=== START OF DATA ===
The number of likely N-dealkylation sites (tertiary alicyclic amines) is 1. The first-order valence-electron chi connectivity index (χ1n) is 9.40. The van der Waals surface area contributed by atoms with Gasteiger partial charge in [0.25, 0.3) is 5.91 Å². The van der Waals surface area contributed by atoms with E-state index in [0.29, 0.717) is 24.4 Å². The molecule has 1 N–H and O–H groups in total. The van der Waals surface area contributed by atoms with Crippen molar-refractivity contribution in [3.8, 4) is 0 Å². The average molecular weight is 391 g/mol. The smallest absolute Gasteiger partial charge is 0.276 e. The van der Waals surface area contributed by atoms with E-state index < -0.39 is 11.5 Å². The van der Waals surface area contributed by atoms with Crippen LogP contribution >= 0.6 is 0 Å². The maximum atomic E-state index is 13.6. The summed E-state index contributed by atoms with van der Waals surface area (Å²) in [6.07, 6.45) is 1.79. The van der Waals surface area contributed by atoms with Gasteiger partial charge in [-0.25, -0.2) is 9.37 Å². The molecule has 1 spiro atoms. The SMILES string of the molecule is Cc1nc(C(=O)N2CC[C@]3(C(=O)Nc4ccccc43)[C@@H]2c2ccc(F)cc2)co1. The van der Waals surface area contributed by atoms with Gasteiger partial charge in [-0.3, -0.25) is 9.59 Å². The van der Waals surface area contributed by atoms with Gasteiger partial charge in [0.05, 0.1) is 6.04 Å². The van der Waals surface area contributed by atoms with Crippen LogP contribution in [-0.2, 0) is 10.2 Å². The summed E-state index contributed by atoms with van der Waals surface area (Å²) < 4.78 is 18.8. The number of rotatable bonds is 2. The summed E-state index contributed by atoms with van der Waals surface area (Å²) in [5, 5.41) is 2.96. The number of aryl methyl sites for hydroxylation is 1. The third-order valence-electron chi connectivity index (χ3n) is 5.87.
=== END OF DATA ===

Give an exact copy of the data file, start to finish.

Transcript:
The number of likely N-dealkylation sites (tertiary alicyclic amines) is 1. The first-order valence-electron chi connectivity index (χ1n) is 9.40. The van der Waals surface area contributed by atoms with Gasteiger partial charge in [0.25, 0.3) is 5.91 Å². The van der Waals surface area contributed by atoms with E-state index in [0.29, 0.717) is 24.4 Å². The molecule has 1 N–H and O–H groups in total. The van der Waals surface area contributed by atoms with Crippen molar-refractivity contribution in [3.8, 4) is 0 Å². The average molecular weight is 391 g/mol. The smallest absolute Gasteiger partial charge is 0.276 e. The van der Waals surface area contributed by atoms with E-state index < -0.39 is 11.5 Å². The van der Waals surface area contributed by atoms with Crippen LogP contribution >= 0.6 is 0 Å². The maximum atomic E-state index is 13.6. The summed E-state index contributed by atoms with van der Waals surface area (Å²) in [6.07, 6.45) is 1.79. The van der Waals surface area contributed by atoms with Gasteiger partial charge in [-0.25, -0.2) is 9.37 Å². The molecule has 1 spiro atoms. The SMILES string of the molecule is Cc1nc(C(=O)N2CC[C@]3(C(=O)Nc4ccccc43)[C@@H]2c2ccc(F)cc2)co1. The van der Waals surface area contributed by atoms with Gasteiger partial charge in [-0.3, -0.25) is 9.59 Å². The van der Waals surface area contributed by atoms with Gasteiger partial charge in [0.05, 0.1) is 6.04 Å². The van der Waals surface area contributed by atoms with Crippen LogP contribution in [-0.2, 0) is 10.2 Å². The summed E-state index contributed by atoms with van der Waals surface area (Å²) < 4.78 is 18.8. The number of rotatable bonds is 2. The summed E-state index contributed by atoms with van der Waals surface area (Å²) in [5, 5.41) is 2.96. The number of aryl methyl sites for hydroxylation is 1. The third-order valence-electron chi connectivity index (χ3n) is 5.87.